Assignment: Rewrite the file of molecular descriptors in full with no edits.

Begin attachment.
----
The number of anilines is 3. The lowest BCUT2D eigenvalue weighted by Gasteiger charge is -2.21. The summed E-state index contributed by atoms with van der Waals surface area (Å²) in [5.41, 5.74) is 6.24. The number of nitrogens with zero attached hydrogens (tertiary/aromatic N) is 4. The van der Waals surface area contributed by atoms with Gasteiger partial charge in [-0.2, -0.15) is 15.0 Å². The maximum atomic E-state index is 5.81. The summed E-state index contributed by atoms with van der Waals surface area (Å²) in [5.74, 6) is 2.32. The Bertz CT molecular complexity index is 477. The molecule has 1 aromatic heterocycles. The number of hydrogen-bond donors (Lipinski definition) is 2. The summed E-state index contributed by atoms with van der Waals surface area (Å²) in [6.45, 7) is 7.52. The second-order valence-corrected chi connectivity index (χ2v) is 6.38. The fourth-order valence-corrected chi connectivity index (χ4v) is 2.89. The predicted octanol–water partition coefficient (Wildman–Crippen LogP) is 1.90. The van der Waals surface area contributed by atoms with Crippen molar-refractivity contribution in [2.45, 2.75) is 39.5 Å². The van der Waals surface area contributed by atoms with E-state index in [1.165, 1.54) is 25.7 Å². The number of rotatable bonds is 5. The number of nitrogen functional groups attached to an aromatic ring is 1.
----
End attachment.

The number of anilines is 3. The lowest BCUT2D eigenvalue weighted by Gasteiger charge is -2.21. The summed E-state index contributed by atoms with van der Waals surface area (Å²) in [5.41, 5.74) is 6.24. The number of nitrogens with zero attached hydrogens (tertiary/aromatic N) is 4. The van der Waals surface area contributed by atoms with Gasteiger partial charge in [-0.2, -0.15) is 15.0 Å². The maximum atomic E-state index is 5.81. The summed E-state index contributed by atoms with van der Waals surface area (Å²) in [5.74, 6) is 2.32. The Bertz CT molecular complexity index is 477. The molecule has 1 aromatic heterocycles. The number of hydrogen-bond donors (Lipinski definition) is 2. The summed E-state index contributed by atoms with van der Waals surface area (Å²) in [6.45, 7) is 7.52. The second-order valence-corrected chi connectivity index (χ2v) is 6.38. The fourth-order valence-corrected chi connectivity index (χ4v) is 2.89. The predicted octanol–water partition coefficient (Wildman–Crippen LogP) is 1.90. The van der Waals surface area contributed by atoms with Crippen molar-refractivity contribution in [2.45, 2.75) is 39.5 Å². The van der Waals surface area contributed by atoms with E-state index in [1.165, 1.54) is 25.7 Å². The number of rotatable bonds is 5. The number of nitrogen functional groups attached to an aromatic ring is 1.